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rebab

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Overview

Contextual Associations

The rebab is a Javanese bowed spike-lute chordophone used in the gamelan orchestra of the Javanese people of Java, Indonesia. Although in the past most gamelan music was performed by males (except for the female vocal parts), the rebab was one of only a few instruments deemed acceptable for females to perform. Kunst (pp. 220-221) reports that the strings are sometimes individually called male and female, and collectively as the new bridal couple. Rebab belonging to some very fine old gamelans were constructed in part from ivory, a costly material that would reflect the wealth and status of the individual owning the set.

Description

The rebab is comprised of several joined wooden pieces. The triangular-shaped resonator (menthak) is carved from wood and its open face is covered with a parchment (babat) made from the intestines of a buffalo; the shoulders and back of the resonator are dressed with a decorative cloth (dodot). Inside the resonator is concealed a vertical metal post (the ‘spike’) that extends through holes in the top and bottom of the menthak and that is held firmly in place by sturdy mounts (popor) made of turned wood immediately above and below the resonator proper. Below the lower popor is a short wooden foot, and above the upper popor is a long and smoothly surfaced neck (watangan). Fitted atop the watangan is the hollow and ornately turned pegbox (irah-irahan) into which the instrument's two long tuning pegs (mangol) are inserted. The pegbox is topped off with one final wooden ornamental piece. A single length of copper wire is mounted in such a way as to result in two playing strings (kawat). One end of the wire is wound around one of the tuning pegs inside the pegbox. It emerges through a hole (bremara) at the top of the neck and runs nearly the length of the instrument to a stub (senthing or cakilan) protruding from the popor below the resonator. It is tightly wound around this stub a few times before running back up the length of the instrument where it is inserted through another bremara and eventually wound around the end of the other tuning peg. A high wooden bridge (srenten) is inserted between the resonator's soundboard and the strings. The vibrating length of the strings (distance between the bridge and where the strings contact the neck) is 16.2 inches. A wooden bow (kosok) with horsehair is used to sound the strings.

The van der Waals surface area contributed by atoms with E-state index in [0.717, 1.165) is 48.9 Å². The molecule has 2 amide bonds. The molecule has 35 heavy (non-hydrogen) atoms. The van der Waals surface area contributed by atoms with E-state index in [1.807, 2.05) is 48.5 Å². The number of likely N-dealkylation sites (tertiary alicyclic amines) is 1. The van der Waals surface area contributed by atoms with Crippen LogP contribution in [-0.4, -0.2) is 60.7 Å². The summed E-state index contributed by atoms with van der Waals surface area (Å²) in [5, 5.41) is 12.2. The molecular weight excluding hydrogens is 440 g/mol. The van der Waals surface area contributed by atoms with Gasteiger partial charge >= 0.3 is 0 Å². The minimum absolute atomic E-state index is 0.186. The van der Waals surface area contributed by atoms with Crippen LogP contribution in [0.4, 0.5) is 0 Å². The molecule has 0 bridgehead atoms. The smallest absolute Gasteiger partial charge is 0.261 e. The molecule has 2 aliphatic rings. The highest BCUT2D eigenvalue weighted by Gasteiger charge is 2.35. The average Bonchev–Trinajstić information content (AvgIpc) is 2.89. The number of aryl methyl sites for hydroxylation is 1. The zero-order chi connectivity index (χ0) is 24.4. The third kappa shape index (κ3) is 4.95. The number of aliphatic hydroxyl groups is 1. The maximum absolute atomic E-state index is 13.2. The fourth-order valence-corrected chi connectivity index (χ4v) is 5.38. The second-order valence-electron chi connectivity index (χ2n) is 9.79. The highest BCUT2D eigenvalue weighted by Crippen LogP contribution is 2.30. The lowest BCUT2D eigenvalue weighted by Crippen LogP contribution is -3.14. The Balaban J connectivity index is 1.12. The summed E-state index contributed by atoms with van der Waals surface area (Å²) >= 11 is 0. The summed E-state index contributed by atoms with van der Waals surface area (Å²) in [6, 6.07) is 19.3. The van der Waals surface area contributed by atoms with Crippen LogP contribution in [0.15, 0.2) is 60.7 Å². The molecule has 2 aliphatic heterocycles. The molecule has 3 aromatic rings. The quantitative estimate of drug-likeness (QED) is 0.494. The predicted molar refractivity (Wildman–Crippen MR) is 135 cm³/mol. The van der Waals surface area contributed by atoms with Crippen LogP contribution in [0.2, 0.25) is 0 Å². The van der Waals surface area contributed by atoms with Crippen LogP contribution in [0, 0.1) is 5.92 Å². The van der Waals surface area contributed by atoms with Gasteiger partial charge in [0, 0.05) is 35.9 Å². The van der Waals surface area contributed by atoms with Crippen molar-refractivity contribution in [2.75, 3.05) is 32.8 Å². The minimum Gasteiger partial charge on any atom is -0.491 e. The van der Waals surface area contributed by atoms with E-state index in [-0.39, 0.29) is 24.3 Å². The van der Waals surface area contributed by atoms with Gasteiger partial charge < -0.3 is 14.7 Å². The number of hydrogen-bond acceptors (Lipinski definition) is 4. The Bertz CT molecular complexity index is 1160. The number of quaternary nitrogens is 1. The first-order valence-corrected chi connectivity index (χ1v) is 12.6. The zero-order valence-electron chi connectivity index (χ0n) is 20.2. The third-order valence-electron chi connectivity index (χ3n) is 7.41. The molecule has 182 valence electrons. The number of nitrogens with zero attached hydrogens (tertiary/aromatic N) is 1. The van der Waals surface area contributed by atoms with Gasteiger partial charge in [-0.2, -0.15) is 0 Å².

Player - Instrument Interface and Sound Production

The rebab is held vertically in front of the player (strings facing away), who sits cross-legged on the floor and holds the bow in his/her right hand. Other than for the pitches to which the two open strings are tuned, the rebab is not a fix-pitched instrument. Most of the playing takes place on the higher-pitched string. With the four fingertips of the left hand the player applies light pressure to the strings without pressing them all the way down against the neck. In any one position the player can produce five pitches by free-stopping the string, and up to five different positions are used that result in a range of about 2.5 octaves (see Gamelan Besi (Iron) from Central Java for tuning and register information). It functions as a melodic lead instrument in the Javanese gamelan. The sound quality of this instrument comes the closest of any instrument to matching the quality and the ornamental possibilities of the Javanese singing voice. It is a very difficult instrument to play well, and in addition a performer must possess a deep knowledge of hundreds of pieces (gendhing) in the gamelan repertoire. Playing the rebab is therefore a specialization and its performer carries high musical status within gamelan groups.

Origins/History/Evolution

The rebab is not an indigenous Javanese instrument. It most likely is of Persian or Arabic origins, music cultures that have long histories of bowed chordophones with skin sound tables and names such as rabab. Some version of the instrument was likely introduced to Java after the Hindu-Javanese period (post 15th century) when Islamic influences were increasingly impacting Javanese culture.

Bibliographic Citations

Kartomi, Margaret. 1984. “Rabab 2(ii).” NGDMI v.3: 178-179.

Kunst, Jaap.1973. Music in Java. 3rd ed. The Hague: Martinus Nijhoff.

Pickvance, Richard. 2005. A Gamelan Manual. London: Jaman Mas Books.